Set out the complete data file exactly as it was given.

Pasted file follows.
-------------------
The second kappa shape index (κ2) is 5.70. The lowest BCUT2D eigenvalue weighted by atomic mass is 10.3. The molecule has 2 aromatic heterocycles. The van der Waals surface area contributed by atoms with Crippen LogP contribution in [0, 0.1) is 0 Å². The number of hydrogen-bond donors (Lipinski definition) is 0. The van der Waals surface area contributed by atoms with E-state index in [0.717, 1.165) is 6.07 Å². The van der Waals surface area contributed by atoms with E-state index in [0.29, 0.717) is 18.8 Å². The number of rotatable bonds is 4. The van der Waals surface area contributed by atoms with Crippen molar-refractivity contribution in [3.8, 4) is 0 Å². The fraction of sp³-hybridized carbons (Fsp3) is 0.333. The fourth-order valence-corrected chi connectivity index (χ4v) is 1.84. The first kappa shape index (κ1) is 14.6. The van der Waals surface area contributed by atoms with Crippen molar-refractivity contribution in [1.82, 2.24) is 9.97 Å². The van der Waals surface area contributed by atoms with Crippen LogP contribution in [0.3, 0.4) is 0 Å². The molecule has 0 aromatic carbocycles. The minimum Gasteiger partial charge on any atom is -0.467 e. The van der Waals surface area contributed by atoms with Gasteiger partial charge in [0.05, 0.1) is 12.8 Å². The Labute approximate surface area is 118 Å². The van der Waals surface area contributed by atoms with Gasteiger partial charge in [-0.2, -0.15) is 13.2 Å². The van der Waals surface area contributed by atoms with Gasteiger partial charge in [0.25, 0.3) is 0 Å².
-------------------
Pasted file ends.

The second kappa shape index (κ2) is 5.70. The lowest BCUT2D eigenvalue weighted by atomic mass is 10.3. The molecule has 2 aromatic heterocycles. The van der Waals surface area contributed by atoms with Crippen LogP contribution in [0, 0.1) is 0 Å². The number of hydrogen-bond donors (Lipinski definition) is 0. The van der Waals surface area contributed by atoms with E-state index in [0.717, 1.165) is 6.07 Å². The van der Waals surface area contributed by atoms with E-state index in [0.29, 0.717) is 18.8 Å². The number of rotatable bonds is 4. The van der Waals surface area contributed by atoms with Crippen molar-refractivity contribution in [3.8, 4) is 0 Å². The fraction of sp³-hybridized carbons (Fsp3) is 0.333. The fourth-order valence-corrected chi connectivity index (χ4v) is 1.84. The first kappa shape index (κ1) is 14.6. The van der Waals surface area contributed by atoms with Crippen molar-refractivity contribution in [1.82, 2.24) is 9.97 Å². The van der Waals surface area contributed by atoms with Crippen LogP contribution in [0.3, 0.4) is 0 Å². The molecule has 0 aromatic carbocycles. The minimum Gasteiger partial charge on any atom is -0.467 e. The van der Waals surface area contributed by atoms with Gasteiger partial charge in [0.05, 0.1) is 12.8 Å². The Labute approximate surface area is 118 Å². The van der Waals surface area contributed by atoms with Gasteiger partial charge in [-0.2, -0.15) is 13.2 Å². The van der Waals surface area contributed by atoms with Gasteiger partial charge in [0.25, 0.3) is 0 Å².